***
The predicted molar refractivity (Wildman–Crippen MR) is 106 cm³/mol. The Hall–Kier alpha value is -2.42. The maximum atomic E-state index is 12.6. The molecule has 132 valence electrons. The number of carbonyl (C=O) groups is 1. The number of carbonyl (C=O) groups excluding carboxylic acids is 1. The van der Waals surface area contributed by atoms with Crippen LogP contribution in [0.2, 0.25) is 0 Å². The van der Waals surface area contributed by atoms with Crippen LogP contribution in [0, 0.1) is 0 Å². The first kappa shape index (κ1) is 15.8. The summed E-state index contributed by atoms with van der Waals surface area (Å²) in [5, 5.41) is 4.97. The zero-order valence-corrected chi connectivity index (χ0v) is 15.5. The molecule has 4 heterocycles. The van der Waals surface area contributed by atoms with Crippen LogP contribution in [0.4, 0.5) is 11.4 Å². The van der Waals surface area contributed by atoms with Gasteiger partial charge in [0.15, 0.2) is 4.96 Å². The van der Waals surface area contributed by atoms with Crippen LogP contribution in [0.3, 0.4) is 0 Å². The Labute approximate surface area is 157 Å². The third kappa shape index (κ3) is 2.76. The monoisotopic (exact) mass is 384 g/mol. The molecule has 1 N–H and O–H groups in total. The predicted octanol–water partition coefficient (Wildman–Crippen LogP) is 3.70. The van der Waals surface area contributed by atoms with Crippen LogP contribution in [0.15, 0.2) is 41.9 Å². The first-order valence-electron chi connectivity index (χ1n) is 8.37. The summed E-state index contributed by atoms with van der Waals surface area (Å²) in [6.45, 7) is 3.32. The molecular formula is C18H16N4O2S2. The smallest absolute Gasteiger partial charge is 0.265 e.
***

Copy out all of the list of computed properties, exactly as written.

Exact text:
The predicted molar refractivity (Wildman–Crippen MR) is 106 cm³/mol. The Hall–Kier alpha value is -2.42. The maximum atomic E-state index is 12.6. The molecule has 132 valence electrons. The number of carbonyl (C=O) groups is 1. The number of carbonyl (C=O) groups excluding carboxylic acids is 1. The van der Waals surface area contributed by atoms with Crippen LogP contribution in [0.2, 0.25) is 0 Å². The van der Waals surface area contributed by atoms with Crippen LogP contribution in [0, 0.1) is 0 Å². The first kappa shape index (κ1) is 15.8. The summed E-state index contributed by atoms with van der Waals surface area (Å²) in [5, 5.41) is 4.97. The zero-order valence-corrected chi connectivity index (χ0v) is 15.5. The molecule has 4 heterocycles. The van der Waals surface area contributed by atoms with Crippen LogP contribution in [0.4, 0.5) is 11.4 Å². The van der Waals surface area contributed by atoms with Gasteiger partial charge in [0.15, 0.2) is 4.96 Å². The van der Waals surface area contributed by atoms with Crippen LogP contribution in [0.3, 0.4) is 0 Å². The Labute approximate surface area is 157 Å². The third kappa shape index (κ3) is 2.76. The monoisotopic (exact) mass is 384 g/mol. The molecule has 1 N–H and O–H groups in total. The predicted octanol–water partition coefficient (Wildman–Crippen LogP) is 3.70. The van der Waals surface area contributed by atoms with Crippen LogP contribution in [0.15, 0.2) is 41.9 Å². The first-order valence-electron chi connectivity index (χ1n) is 8.37. The summed E-state index contributed by atoms with van der Waals surface area (Å²) in [6.45, 7) is 3.32. The molecular formula is C18H16N4O2S2. The smallest absolute Gasteiger partial charge is 0.265 e.